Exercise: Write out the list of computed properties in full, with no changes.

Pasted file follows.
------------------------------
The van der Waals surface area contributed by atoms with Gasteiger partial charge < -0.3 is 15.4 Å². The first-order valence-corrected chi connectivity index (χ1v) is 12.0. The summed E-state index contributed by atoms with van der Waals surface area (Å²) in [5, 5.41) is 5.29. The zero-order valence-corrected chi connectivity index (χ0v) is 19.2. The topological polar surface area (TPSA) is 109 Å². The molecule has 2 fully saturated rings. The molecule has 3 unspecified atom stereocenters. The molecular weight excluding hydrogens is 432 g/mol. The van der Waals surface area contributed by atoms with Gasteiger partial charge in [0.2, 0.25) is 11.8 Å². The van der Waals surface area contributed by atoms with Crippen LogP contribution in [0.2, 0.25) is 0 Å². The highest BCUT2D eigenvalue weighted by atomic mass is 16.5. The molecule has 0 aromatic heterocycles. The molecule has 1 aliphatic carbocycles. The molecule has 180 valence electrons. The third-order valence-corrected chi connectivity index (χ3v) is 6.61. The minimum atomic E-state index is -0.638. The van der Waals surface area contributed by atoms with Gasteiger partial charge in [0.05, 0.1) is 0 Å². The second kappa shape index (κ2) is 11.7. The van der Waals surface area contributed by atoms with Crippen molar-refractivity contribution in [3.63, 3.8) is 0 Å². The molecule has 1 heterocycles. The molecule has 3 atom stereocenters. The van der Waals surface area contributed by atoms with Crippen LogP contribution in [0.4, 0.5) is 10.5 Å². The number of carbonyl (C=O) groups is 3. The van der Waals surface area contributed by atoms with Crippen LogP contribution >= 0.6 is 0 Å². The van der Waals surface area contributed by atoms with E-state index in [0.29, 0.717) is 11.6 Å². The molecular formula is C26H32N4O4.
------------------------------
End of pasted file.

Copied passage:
The van der Waals surface area contributed by atoms with Gasteiger partial charge < -0.3 is 15.4 Å². The first-order valence-corrected chi connectivity index (χ1v) is 12.0. The summed E-state index contributed by atoms with van der Waals surface area (Å²) in [5, 5.41) is 5.29. The zero-order valence-corrected chi connectivity index (χ0v) is 19.2. The topological polar surface area (TPSA) is 109 Å². The molecule has 2 fully saturated rings. The molecule has 3 unspecified atom stereocenters. The molecular weight excluding hydrogens is 432 g/mol. The van der Waals surface area contributed by atoms with Gasteiger partial charge in [0.2, 0.25) is 11.8 Å². The van der Waals surface area contributed by atoms with Crippen LogP contribution in [0.2, 0.25) is 0 Å². The highest BCUT2D eigenvalue weighted by atomic mass is 16.5. The molecule has 0 aromatic heterocycles. The molecule has 1 aliphatic carbocycles. The molecule has 180 valence electrons. The third-order valence-corrected chi connectivity index (χ3v) is 6.61. The minimum atomic E-state index is -0.638. The van der Waals surface area contributed by atoms with Gasteiger partial charge in [0.05, 0.1) is 0 Å². The second kappa shape index (κ2) is 11.7. The van der Waals surface area contributed by atoms with Crippen molar-refractivity contribution in [3.63, 3.8) is 0 Å². The molecule has 1 heterocycles. The molecule has 3 atom stereocenters. The van der Waals surface area contributed by atoms with Crippen LogP contribution in [0.4, 0.5) is 10.5 Å². The number of carbonyl (C=O) groups is 3. The van der Waals surface area contributed by atoms with Crippen LogP contribution >= 0.6 is 0 Å². The van der Waals surface area contributed by atoms with E-state index in [0.29, 0.717) is 11.6 Å². The molecular formula is C26H32N4O4.